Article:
Below is a screenshot of the first remote cabinet meeting of the UK government from March 2020. At this point the country had been put under the first initial lockdown measures, indicating that everyone who was able to work from home should do so. In what should now be a familiar sight to most people, the meeting was being conducted via Zoom.

Most participants of this call are remote, and are therefore acting in the correct way to treat everyone as remote. However, there is one group of participants that are not abiding by this rule. On the top row, second from left, the Cabinet Room has joined the meeting via a traditional meeting room AV setup: one fixed camera and a microphone in the middle of a shared table.

Whereas all other participants have a microphone and camera each, allowing them to properly see and hear each other, being able to understand the facial expressions of the person sitting farthest away on the Cabinet Room table requires some serious CSI “enhance!” magic. Do you reckon that everyone else on this call got frustrated with not being able to see or hear them properly? Do you think that they may have experienced, perhaps for the first time, one of the frustrations of being a remote worker when others do not treat everyone as remote? Ah, yes. That.

So this is the first big thing when it comes to truly supporting remote workers. The entire company needs to adopt a mindset where they treat everyone as remote. Every action via code, written or spoken word should provide an equal interaction opportunity to anyone regardless of their location.

Actions and initiatives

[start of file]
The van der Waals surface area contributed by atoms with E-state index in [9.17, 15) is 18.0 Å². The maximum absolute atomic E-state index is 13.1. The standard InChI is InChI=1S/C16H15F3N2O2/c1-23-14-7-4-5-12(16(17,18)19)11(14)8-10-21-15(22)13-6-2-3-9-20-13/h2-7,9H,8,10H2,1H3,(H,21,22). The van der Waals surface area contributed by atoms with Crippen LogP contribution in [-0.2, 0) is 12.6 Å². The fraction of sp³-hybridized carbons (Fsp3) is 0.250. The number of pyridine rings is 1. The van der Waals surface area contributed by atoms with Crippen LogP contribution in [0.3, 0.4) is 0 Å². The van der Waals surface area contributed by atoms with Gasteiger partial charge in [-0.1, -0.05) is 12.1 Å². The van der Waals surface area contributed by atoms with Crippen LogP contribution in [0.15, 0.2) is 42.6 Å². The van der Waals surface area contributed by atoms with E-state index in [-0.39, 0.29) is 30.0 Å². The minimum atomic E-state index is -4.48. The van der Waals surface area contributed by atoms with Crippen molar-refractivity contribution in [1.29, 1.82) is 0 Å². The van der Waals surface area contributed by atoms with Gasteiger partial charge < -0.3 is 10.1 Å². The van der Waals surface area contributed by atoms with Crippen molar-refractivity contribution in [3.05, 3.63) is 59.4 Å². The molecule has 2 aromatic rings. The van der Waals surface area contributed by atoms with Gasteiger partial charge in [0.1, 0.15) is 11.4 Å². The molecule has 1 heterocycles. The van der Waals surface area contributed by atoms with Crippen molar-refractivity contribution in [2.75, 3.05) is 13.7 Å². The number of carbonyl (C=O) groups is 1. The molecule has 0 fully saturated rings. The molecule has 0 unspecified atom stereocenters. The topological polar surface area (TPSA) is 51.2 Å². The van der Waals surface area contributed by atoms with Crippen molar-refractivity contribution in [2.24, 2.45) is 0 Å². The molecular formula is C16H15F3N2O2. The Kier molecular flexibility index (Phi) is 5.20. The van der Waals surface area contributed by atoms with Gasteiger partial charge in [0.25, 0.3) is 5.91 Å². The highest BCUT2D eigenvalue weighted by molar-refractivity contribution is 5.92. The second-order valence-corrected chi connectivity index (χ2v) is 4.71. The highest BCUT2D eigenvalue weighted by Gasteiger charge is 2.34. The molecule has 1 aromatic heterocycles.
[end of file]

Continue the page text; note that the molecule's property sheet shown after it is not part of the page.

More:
This can be done by performing some of the following actions and initiatives.

  • Give your declaration of intent. You can’t expect anyone to begin changing if you don’t talk about your intention clearly. As explored in my initial post reflecting on a year spent remotely, there are plenty of reasons for beginning to act like a remote-first company, even if that may not be your final trajectory. Tell yourself, your team, and others that you know that you are going to be changing your working practices to better support remote workers. Like our meditation example above, this may be simple, but it isn’t straightforward. You may find yourself having to repeat this message, in combination with taking the actions below, for it to really sink in.
  • Shift to asynchronicity. Synchronous communication is essential, but maybe not always as essential as you think. Adopt a mindset where you question all of your synchronous communication — such as video calls and instant messages — and see whether you can move to more asynchronous alternatives such as email and writing documents. Not only will this reduce the time that you spend in meetings, which can be draining and interrupting for everyone’s flow, it will produce more artifacts that can be shared and read more widely at a later date.
  • Make your time and commitment expectations clear. Shifting to more asynchronous communication means that the time taken to close the loop may be longer. However, it’s more inclusive, and often better thought through. Working with your colleagues to help them understand that this is purposeful, and most importantly, perfectly normal, is something that you’ll need to do. State your intention that it’s OK to not read something if it’s not specifically important to an individual. Also say that it’s OK to take until the end of the week to read and comment on a proposal. The net effect is increased autonomy and flow.